The Mahalaxmi Temple, located in the bustling city of Mumbai, India, is a renowned place of worship dedicated to Mahalakshmi, the central deity of Devi Mahatmyam. Built in 1831 by Dhakji Dadaji, a Hindu merchant, this temple has become a significant spiritual destination for thousands of devotees from around the world.
Managed by the “Shri Mahalakshmi Temple Trust,” a religious and charitable trust, the Mahalaxmi Temple houses three deities: Shri Mahalakshmi, Shri Mahakali, and Shri Mahasaraswati. Devotees flock to the temple daily, with the numbers reaching hundreds of thousands during Navaratra, Diwali, and the month of Margashirsha. The belief that the Mahalakshmi deity is ‘Jagrut’ or alive adds to the temple’s allure.
The Mahalaxmi Temple is a testament to the profound concept of Devi Tattva, the Shakti cult. Devi Tattva represents the supreme power of Parabrahman, the prime force. Adi Shakti, also known as Para Shakti, embodies this transcendental power. Maha Maya Shakti, the great power of World Illusion, and Adyashakti are different names for the same force. According to the “Sankhya Darshan” of Hindu Philosophy, the creation of the universe is the result of the union of “Purusha” and “Prakruti.” Purusha symbolizes “Parabrahman,” while Prakruti represents “Nature.” Prakruti consists of three “Gunas” or qualities: Sattvic, Rajasic, and Tamasic, depicted by the three deities in the temple – Shri Saraswati, Shri Mahalakshmi, and Shri Mahakali.
The nine-day worship known as Navaratra is divided into three groups of three days each. During the first three days, devotees worship the mother as manifested through the form of Shri Mahakali or Durga. The following three days are dedicated to worshipping her as Shri Mahalakshmi, and the final three days focus on Shri Mahasarswati.
Legend has it that during the reign of Muslim invaders, the Hindus submerged the three idols of the goddesses into the sea near Worli creek to protect them. Later, during British rule, the task of connecting the two islands, Worli-Malbar Hill creek, was assigned to Shri Ramji Shivji Prabhu, a government engineer. Despite facing difficulties, he received divine guidance from Shri Mahalakshmi in a dream. The goddess instructed him to retrieve the idols from the sea and place them on top of the hillock. Following her guidance, the engineer successfully connected the two creeks and obtained land on the hillock as a gift from the English ruler.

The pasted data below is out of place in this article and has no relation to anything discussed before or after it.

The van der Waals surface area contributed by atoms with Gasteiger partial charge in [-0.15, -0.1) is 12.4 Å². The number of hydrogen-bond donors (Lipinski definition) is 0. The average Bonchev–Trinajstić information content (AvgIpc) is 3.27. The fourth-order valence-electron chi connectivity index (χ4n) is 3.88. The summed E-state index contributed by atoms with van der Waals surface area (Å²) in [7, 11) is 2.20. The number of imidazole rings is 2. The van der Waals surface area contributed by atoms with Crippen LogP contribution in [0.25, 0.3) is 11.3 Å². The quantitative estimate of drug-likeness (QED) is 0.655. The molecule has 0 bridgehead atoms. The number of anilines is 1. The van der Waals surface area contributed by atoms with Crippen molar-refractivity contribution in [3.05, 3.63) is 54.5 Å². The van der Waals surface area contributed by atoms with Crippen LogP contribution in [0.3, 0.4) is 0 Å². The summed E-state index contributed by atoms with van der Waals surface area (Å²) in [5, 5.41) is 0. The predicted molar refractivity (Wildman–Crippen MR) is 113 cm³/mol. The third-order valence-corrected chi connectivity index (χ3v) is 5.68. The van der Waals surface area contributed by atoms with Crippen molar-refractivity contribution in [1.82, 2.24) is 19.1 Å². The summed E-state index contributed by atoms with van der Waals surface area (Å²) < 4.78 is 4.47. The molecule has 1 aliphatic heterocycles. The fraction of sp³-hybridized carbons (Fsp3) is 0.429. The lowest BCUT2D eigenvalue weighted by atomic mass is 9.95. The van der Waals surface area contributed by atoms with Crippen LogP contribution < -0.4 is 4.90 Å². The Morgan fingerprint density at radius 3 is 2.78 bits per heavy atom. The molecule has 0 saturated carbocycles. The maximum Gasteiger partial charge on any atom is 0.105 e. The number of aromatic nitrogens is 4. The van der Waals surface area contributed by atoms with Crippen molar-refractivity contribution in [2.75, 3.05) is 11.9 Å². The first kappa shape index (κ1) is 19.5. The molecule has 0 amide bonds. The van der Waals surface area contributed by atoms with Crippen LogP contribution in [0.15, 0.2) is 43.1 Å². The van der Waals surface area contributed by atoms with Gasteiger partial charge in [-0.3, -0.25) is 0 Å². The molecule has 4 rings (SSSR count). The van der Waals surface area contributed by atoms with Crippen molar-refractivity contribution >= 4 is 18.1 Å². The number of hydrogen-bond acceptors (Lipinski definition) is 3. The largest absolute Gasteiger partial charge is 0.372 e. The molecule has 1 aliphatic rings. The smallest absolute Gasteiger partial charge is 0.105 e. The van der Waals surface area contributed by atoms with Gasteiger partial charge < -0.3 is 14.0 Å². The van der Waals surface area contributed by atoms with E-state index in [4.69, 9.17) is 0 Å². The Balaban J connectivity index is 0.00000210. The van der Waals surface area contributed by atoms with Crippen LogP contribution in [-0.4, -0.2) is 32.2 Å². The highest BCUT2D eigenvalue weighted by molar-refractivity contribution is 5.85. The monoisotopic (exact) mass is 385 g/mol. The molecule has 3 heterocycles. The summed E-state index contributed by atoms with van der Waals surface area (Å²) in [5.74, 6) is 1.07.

With the funds of Rs.80,000, the Mahalakshmi Temple was constructed between 1761 A.D. and 1771 A.D. on top of the hillock. Today, the Mahalaxmi Complex is designated as a heritage precinct due to its architectural and archaeological value. The temple’s unique street scape, traditional temple shrines, and picturesque surroundings contribute to its charm. Walking through the complex, one can admire the vernacular domestic architecture, low-rise residential buildings, and vibrant streets adorned with flower and sweet vendors.
Visiting the Mahalaxmi Temple offers a spiritual experience like no other. The rich history, cultural significance, and devotion surrounding this sacred site make it a must-visit destination for both locals and tourists alike.